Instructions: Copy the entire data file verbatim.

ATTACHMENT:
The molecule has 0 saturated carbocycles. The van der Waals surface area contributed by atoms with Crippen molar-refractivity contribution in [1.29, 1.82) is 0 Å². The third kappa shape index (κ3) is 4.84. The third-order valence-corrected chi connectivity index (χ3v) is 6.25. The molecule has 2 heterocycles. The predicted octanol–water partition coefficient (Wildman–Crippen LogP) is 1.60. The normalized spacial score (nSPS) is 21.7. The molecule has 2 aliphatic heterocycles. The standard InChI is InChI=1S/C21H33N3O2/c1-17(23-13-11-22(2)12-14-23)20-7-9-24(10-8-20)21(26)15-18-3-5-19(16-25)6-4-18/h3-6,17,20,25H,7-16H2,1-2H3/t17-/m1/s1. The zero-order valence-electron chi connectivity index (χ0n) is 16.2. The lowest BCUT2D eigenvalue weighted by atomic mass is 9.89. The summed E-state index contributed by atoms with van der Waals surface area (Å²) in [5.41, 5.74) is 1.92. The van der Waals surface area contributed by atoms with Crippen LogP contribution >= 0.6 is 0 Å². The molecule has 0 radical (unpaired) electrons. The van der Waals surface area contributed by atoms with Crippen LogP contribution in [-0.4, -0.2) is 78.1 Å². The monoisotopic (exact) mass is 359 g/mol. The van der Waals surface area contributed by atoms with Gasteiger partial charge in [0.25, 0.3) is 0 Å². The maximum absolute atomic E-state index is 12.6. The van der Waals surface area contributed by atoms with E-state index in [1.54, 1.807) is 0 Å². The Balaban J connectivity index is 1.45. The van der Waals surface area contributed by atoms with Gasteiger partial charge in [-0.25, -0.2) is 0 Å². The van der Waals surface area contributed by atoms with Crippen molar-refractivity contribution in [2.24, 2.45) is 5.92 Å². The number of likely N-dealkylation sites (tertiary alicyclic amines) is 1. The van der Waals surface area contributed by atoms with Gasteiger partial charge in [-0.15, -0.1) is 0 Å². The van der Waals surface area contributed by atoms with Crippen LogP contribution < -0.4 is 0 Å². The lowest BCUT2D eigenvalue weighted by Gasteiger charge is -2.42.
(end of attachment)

The molecule has 0 saturated carbocycles. The van der Waals surface area contributed by atoms with Crippen molar-refractivity contribution in [1.29, 1.82) is 0 Å². The third kappa shape index (κ3) is 4.84. The third-order valence-corrected chi connectivity index (χ3v) is 6.25. The molecule has 2 heterocycles. The predicted octanol–water partition coefficient (Wildman–Crippen LogP) is 1.60. The normalized spacial score (nSPS) is 21.7. The molecule has 2 aliphatic heterocycles. The standard InChI is InChI=1S/C21H33N3O2/c1-17(23-13-11-22(2)12-14-23)20-7-9-24(10-8-20)21(26)15-18-3-5-19(16-25)6-4-18/h3-6,17,20,25H,7-16H2,1-2H3/t17-/m1/s1. The zero-order valence-electron chi connectivity index (χ0n) is 16.2. The lowest BCUT2D eigenvalue weighted by atomic mass is 9.89. The summed E-state index contributed by atoms with van der Waals surface area (Å²) in [5.41, 5.74) is 1.92. The van der Waals surface area contributed by atoms with Crippen LogP contribution >= 0.6 is 0 Å². The molecule has 0 radical (unpaired) electrons. The van der Waals surface area contributed by atoms with Crippen LogP contribution in [-0.4, -0.2) is 78.1 Å². The monoisotopic (exact) mass is 359 g/mol. The van der Waals surface area contributed by atoms with Gasteiger partial charge in [0.25, 0.3) is 0 Å². The maximum absolute atomic E-state index is 12.6. The van der Waals surface area contributed by atoms with E-state index in [1.54, 1.807) is 0 Å². The Balaban J connectivity index is 1.45. The van der Waals surface area contributed by atoms with Gasteiger partial charge in [-0.25, -0.2) is 0 Å². The van der Waals surface area contributed by atoms with Crippen molar-refractivity contribution in [2.24, 2.45) is 5.92 Å². The number of likely N-dealkylation sites (tertiary alicyclic amines) is 1. The van der Waals surface area contributed by atoms with Gasteiger partial charge in [-0.15, -0.1) is 0 Å². The van der Waals surface area contributed by atoms with Crippen LogP contribution < -0.4 is 0 Å². The lowest BCUT2D eigenvalue weighted by Gasteiger charge is -2.42.